A True Love’s Testament
Text and photos by HENRYLITO TACIO
LOVE COMES FROM THE most unexpected places. That happened to Mariano Ledesma Lacson, a sugar baron from Negros. The mostsought after bachelor was visiting Hong Kong together with a wealthy friend when he met Maria Braga, a Portuguese lady from Macau and daughter of a ship captain.
He was smitten by her beauty. So, he courted her earnestly until she finally said yes. To make the long story short, they got married and he brought her to his ancestral house in Talisay, Negros Occidental where they raised their family together.
Children came after one another: Victoria, Rafael (who later became the governor of Negros Occidental), Mercedes, Natividad, Sofia, Felipe (who grew up and became a mayor of Talisay), Consolacion, Angelina, Ramon, and Eduardo.
Maria was pregnant with her 11th child when she slipped in the bathroom. She was bleeding; her condition was so precarious that traveling outside of the house was out of question. Mariano summoned some of his men to get a resident doctor from a nearby town. He told them to use a horse-drawn carriage, then the fastest mode of transportation.
This happened in 1920s and it would take two days to traverse the various sugar farms to Silay. So, by the time the doctor arrived, on the fourth day, Maria and her child were already dead.
Mariano was totally devastated by Maria’s sudden death. In order for him to remember her, he decided to build a house in her memory.
He consulted his father-in-law about the idea. When he knew about it, he fully supported the plans of his son-in-law. Being a ship captain, he carted many items from Europe and China — ranging from machuca or handmade custom cement tiles, chandeliers, and china wares. He even brought with him some construction workers from China just to help build the mansion.
A local builder by the name of Engineer Puentevella was entrusted to make the design and building specifications. Mariano asked his son Felipe to supervise the construction and make sure that A-grade mixture of concrete was precisely poured.
The marble-like effect of high-grade concrete can be felt by touching the posts and walls of what remains now of the mansion. The entire mansion has a floor area of 900 square meters: 450 square meters upstairs and 450 square meters on the lower ground. Ten rooms occupied the mansion: 8 rooms for children, a Master’s bedroom and a family room.
The structure of the two-story mansion was of Italianate architecture as evidenced by its neo-Romanesque columns all around. It has a close semblance of the façade of the Carnegie Hall in New York City.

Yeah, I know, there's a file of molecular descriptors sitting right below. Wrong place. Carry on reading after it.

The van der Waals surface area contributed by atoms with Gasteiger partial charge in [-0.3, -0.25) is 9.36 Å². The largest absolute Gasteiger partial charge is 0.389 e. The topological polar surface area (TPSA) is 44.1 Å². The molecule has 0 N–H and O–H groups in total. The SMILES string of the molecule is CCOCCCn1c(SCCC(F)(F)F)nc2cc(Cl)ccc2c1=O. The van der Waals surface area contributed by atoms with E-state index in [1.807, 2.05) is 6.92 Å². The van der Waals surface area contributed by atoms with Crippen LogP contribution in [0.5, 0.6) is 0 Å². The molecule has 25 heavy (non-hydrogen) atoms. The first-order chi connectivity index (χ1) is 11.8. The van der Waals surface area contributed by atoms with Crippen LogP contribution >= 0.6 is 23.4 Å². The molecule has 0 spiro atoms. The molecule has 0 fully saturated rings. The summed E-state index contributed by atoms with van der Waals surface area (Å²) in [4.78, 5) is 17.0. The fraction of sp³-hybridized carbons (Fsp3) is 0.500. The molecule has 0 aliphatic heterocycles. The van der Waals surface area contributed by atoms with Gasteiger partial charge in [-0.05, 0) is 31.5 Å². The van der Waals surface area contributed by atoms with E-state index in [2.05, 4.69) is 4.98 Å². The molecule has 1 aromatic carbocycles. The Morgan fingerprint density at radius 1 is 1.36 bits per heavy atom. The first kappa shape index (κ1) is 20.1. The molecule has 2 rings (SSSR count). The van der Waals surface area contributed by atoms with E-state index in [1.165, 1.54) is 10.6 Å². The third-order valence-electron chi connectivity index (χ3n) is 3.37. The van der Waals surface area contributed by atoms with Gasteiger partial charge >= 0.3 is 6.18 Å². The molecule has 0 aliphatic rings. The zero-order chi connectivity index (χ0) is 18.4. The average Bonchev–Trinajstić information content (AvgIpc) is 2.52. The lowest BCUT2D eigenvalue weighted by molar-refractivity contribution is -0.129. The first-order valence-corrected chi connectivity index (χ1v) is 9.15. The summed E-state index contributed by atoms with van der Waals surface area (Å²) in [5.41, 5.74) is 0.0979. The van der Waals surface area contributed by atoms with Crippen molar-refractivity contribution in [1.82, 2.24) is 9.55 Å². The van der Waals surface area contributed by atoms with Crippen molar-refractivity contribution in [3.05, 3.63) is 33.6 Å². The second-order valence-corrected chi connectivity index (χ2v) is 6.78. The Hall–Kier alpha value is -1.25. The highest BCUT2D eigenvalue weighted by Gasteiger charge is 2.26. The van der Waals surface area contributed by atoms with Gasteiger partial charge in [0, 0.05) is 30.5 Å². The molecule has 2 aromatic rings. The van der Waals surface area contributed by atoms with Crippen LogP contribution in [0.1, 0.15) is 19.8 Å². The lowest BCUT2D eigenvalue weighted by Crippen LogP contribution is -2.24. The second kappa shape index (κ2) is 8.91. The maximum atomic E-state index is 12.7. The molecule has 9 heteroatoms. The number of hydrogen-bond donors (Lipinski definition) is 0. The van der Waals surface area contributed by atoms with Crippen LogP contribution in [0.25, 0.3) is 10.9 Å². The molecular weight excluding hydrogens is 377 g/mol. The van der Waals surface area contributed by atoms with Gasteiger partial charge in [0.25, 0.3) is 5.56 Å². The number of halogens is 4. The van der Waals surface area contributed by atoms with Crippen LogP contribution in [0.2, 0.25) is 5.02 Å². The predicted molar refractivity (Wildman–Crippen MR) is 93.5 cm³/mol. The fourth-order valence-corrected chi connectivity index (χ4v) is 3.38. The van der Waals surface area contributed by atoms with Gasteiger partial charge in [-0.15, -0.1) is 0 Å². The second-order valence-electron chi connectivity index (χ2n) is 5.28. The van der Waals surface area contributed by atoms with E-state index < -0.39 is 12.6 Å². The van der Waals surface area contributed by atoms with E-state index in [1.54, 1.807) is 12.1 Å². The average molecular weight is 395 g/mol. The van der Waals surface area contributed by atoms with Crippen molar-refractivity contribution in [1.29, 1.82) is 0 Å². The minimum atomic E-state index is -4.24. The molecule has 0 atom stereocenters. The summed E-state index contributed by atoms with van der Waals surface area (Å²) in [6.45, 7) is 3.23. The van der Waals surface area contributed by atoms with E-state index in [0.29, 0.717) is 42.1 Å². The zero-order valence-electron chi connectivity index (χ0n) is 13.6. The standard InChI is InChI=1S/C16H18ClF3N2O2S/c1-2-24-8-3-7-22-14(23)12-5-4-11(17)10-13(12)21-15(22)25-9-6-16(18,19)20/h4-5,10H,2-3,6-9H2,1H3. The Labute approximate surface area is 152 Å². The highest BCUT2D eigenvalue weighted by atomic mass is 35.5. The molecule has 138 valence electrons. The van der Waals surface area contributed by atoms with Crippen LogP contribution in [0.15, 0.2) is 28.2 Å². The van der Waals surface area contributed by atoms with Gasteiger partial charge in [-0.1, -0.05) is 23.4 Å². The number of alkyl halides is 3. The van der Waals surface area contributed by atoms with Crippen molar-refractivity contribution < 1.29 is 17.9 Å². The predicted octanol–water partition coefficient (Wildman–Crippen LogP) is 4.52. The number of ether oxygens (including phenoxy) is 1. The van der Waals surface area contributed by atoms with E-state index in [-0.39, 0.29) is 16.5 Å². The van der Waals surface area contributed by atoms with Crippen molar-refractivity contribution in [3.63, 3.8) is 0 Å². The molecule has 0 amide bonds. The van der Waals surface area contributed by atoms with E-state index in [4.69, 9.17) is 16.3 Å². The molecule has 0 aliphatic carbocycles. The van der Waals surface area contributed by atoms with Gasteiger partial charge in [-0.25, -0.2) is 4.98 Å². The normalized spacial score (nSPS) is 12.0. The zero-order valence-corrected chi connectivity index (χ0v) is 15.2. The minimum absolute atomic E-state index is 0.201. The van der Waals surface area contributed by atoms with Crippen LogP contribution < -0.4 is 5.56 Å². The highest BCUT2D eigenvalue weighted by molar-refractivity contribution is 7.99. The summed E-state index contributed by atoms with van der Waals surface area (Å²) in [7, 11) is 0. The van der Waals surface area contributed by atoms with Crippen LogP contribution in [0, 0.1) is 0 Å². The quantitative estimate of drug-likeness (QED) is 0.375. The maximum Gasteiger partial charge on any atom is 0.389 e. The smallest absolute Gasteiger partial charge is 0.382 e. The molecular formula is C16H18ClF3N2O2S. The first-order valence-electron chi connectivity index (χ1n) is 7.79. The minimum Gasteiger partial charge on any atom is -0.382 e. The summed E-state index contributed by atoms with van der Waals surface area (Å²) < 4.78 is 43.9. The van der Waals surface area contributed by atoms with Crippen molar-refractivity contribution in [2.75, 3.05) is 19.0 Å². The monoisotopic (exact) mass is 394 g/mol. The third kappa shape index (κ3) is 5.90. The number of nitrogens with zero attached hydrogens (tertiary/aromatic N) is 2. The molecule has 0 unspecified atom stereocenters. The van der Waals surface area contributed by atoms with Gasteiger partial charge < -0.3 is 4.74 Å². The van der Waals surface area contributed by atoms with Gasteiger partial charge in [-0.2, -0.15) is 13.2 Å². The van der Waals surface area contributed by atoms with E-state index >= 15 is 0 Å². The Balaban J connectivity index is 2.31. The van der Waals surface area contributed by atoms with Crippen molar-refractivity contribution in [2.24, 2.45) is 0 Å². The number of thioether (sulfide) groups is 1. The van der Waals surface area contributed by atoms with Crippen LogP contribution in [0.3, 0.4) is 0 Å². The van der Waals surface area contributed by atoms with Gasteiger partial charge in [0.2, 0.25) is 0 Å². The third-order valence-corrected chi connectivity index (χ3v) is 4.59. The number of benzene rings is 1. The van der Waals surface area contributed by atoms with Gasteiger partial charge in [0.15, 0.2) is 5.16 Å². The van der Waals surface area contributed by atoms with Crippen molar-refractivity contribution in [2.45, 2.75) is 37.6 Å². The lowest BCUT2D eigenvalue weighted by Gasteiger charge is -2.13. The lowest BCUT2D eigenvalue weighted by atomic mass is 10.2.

It took about three years to finish the Don Mariano Lacson Mansion. According to Javellana, it was built because of the husband’s devotion to his wife. He likens it to Taj Mahal, a white marble mausoleum built by Mughal emperor Shah Jahan in memory of his third wife. Proof of the unwavering love for his departed wife was the initials engraved on every post of the mansion. The 2 M’s, facing each other, stands for Mariano and Maria.
At that time, the mansion was the largest residential structure ever built in the area. It was constructed at the center of the 440-hectare farm. The Lacson family lived in the mansion happily.
But World War II broke out. Not wanting to get caught in the middle of their 440-hectare farm, the Lacson family abandoned the mansion. The American soldiers came to the place. Sensing that it might be used as headquarters of the Japanese troops, it was decided that it would be burned just other big houses in the area.
While it took three years to build the mansion, it took only three days to consume all of its roofs, ceilings, two-inch wooden floors, doors and windows which were all made of hardwood of tindalo, narra, and kamagong.
But the three-day inferno did not flatten the whole mansion. Thanks to its oversize steel bars and the meticulous way of pouring A-grade mixture of concrete, the skeletal frame remains.
The four-tiered fountain in front of the remains of the mansion makes it a perfect replica of the ancient homes with spacious garden.
Filipinos would have never seen The Ruins – which was abandoned for 67 years! – had it not been for Raymund Javellana, one of Mariano’s great grandsons. Raymund is the son of Ramon, who was the son of Mercedes, the daughter of Mariano.
“I am so glad that it was not destroyed completely. With the blessings of The Lord, we were able to restore the mansion itself. I challenge people who keep on destroying the old structures to please stop and make some good use of it,” Javellana said when he accepted the award for The Ruins as Best Destination (Heritage Sites category) at the first Choose Philippines Awards.
In January 2008, Javellana opened The Ruins to the public. Thanks to social media, the exposure to local and national televisions, and write-ups that came in various publications, people flocked to the place. In the beginning, there were only 25,000 visitors a year; but last year, it went up 80,000 visitors. With the recent recognition, Javellana expects the visitors to further increase. TP